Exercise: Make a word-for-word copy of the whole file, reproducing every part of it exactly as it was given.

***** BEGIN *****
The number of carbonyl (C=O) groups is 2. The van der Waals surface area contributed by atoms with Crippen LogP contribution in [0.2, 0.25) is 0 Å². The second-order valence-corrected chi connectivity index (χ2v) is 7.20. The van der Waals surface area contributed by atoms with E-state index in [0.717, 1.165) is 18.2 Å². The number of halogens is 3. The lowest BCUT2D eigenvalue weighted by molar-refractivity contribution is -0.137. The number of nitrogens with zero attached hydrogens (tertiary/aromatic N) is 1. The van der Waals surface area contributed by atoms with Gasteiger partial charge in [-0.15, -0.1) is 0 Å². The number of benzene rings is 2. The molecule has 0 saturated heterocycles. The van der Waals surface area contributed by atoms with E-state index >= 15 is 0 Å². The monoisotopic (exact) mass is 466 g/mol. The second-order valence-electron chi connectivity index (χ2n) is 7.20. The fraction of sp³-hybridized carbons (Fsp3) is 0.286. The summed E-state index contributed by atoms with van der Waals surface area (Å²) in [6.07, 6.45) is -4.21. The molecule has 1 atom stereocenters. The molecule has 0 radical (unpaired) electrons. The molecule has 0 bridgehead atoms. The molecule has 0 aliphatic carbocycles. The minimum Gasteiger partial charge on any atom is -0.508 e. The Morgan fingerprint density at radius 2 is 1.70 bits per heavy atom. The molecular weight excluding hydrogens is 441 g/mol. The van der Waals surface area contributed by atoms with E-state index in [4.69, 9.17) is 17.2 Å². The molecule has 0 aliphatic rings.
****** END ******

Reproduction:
The number of carbonyl (C=O) groups is 2. The van der Waals surface area contributed by atoms with Crippen LogP contribution in [0.2, 0.25) is 0 Å². The second-order valence-corrected chi connectivity index (χ2v) is 7.20. The van der Waals surface area contributed by atoms with E-state index in [0.717, 1.165) is 18.2 Å². The number of halogens is 3. The lowest BCUT2D eigenvalue weighted by molar-refractivity contribution is -0.137. The number of nitrogens with zero attached hydrogens (tertiary/aromatic N) is 1. The van der Waals surface area contributed by atoms with Gasteiger partial charge in [-0.15, -0.1) is 0 Å². The number of benzene rings is 2. The molecule has 0 saturated heterocycles. The van der Waals surface area contributed by atoms with E-state index >= 15 is 0 Å². The monoisotopic (exact) mass is 466 g/mol. The second-order valence-electron chi connectivity index (χ2n) is 7.20. The fraction of sp³-hybridized carbons (Fsp3) is 0.286. The summed E-state index contributed by atoms with van der Waals surface area (Å²) in [6.07, 6.45) is -4.21. The molecule has 1 atom stereocenters. The molecule has 0 radical (unpaired) electrons. The molecule has 0 bridgehead atoms. The molecule has 0 aliphatic carbocycles. The minimum Gasteiger partial charge on any atom is -0.508 e. The Morgan fingerprint density at radius 2 is 1.70 bits per heavy atom. The molecular weight excluding hydrogens is 441 g/mol. The van der Waals surface area contributed by atoms with E-state index in [4.69, 9.17) is 17.2 Å². The molecule has 0 aliphatic rings.